People and Environment
Virginia was first occupied during or perhaps just before the Paleoindian Period by a distinctive people known as Paleoamericans. By the Early Archaic Period, the inhabitants of Virginia likely were the ancestors of latter-day Virginia Indians. Even with the end of the Ice Age (Pleistocene Age) in about 10,000 BC, the environment continued to change. Temperatures climbed and precipitation increased, so that by 8000 BC the deciduous forests had taken on their present hardwood attributes. Coastal Virginia sea levels, which during the Paleoindian Period had been close to 300 feet lower than they are now, began to rise, spreading water and creating the Chesapeake Bay and displacing the bands of hunters, gatherers, and fishers who had lived there.
It is unknown whether Paleoamericans hunted big game such as mastodons and mammoths, though fossils of these animals have been discovered near Saltville in southwestern Virginia. Either way, by the Early Archaic Period these large animals had become extinct. In their place, the people hunted deer, elk, bears, foxes, turkeys, squirrels, beavers, and waterfowl, depending on their region. They also fished and foraged for nuts, berries, and fruits. Animal skins likely provided clothes and shelter, although like the Paleoamerians, the Early Archaic people also used rock shelters such as Daugherty's Cave in Russell County.
Settlements and Organization
Early Archaic people in Virginia appear to have lived in two broad population clusters: one that followed the Shenandoah Valley from just south of Winchester to just north of present-day Blacksburg, and another that followed the fall line north to south from Fairfax to Richmond to Emporia. The Tidewater, the Piedmont, the lower Shenandoah Valley, and areas to the west of the Blue Ridge Mountains do not seem to have been as heavily populated. Early Archaic people likely foraged on the slopes of the Blue Ridge but did not find over-the-mountain travel easy or useful. The fall-line cluster, meanwhile, may have coincided with areas of high-quality stone and other important resources. Whatever the case, it's interesting to note that both clusters follow two main travel corridors of twentieth- and twenty-first-century Virginia: along Interstates 81 and 95.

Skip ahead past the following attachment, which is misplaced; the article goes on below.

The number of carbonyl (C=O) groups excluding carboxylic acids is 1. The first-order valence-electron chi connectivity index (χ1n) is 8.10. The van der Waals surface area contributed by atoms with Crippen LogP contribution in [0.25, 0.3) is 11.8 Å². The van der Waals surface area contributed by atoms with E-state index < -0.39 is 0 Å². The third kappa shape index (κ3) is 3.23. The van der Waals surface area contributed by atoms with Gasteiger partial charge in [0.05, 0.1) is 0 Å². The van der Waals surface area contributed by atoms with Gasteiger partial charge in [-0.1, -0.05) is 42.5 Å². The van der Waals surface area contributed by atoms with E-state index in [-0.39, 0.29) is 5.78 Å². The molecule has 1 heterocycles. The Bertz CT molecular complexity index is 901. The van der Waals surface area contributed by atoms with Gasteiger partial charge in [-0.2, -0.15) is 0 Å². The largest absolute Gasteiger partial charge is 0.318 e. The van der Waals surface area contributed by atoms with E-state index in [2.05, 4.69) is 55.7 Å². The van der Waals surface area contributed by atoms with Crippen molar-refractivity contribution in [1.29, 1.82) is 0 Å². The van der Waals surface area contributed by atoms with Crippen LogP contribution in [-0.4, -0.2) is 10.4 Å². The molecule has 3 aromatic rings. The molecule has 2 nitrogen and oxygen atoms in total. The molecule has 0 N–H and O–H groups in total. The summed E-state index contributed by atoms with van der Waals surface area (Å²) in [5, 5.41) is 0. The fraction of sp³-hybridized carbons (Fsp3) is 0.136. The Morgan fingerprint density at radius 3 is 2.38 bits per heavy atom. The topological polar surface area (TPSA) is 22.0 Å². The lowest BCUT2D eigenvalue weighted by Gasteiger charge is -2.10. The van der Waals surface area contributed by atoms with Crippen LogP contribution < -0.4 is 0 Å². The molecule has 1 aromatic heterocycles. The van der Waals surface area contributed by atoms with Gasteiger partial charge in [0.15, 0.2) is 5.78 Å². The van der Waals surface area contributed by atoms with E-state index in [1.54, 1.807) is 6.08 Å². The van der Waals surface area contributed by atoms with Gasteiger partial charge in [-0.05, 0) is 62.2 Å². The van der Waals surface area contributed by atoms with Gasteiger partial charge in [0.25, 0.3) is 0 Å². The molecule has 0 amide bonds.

Early Archaic people likely organized themselves in groups of twenty-five to fifty people that operated within definable territories, hunting and foraging whatever wild animals and plants were available. Members married outside of the group and traced their descent through the paternal line. In order to seek out marriage partners, scarce goods, and information, these smaller groups formed larger bands of fifty to one hundred fifty people, perhaps on a seasonal or ceremonial basis. A study at the Flint Run Archaeological Sites, near Front Royal, suggests that the area may have been a camp for one of these larger bands, while work at the nearby Thunderbird Archaeological Site has provided evidence of even larger, regional bands of five hundred to fifteen hundred people.
Like the earlier Paleoamericans, the Early Archaic people left behind tools made primarily of stone, but archaeologist William Gardner, working at Flint Run, has noticed a marked increase in the number of settlement sites and artifacts from one period to the next. This may reflect an increase in population, which may have pressured hunters and gatherers to seek out new areas and sources of food. This, in turn, may account for the new types of stone tools. In a move away from the Paleoindian Period's Clovis points, Early Archaic people developed notched points, or spear- or arrowheads with notches cut into both edges at the base. This new technology may have been in response to the invention of the atlatl, a wooden tool that mechanized the throwing of spears, allowing for greater speed, distance, and killing capacity. In addition, archaeologists have uncovered spokeshaves—tools used to shape rods and shafts—as well as knives, gravers, and drills. Also new for this period is the chipped-stone axe, developed in response, perhaps, to the increase in deciduous forest area. New tools, then, responded to changes in the environment, which allowed for increases in population, which forced an already nomadic people to seek out new areas and new tools to adapt to these new environments.
Cite This Entry
- APA Citation:
Barber, M. B. Early Archaic Period. (2014, May 30). In Encyclopedia Virginia. Retrieved from http://www.EncyclopediaVirginia.org/Early_Archaic_Period.
- MLA Citation:
Barber, Michael B. "Early Archaic Period." Encyclopedia Virginia. Virginia Foundation for the Humanities, 30 May. 2014. Web. READ_DATE.
First published: May 23, 2012 | Last modified: May 30, 2014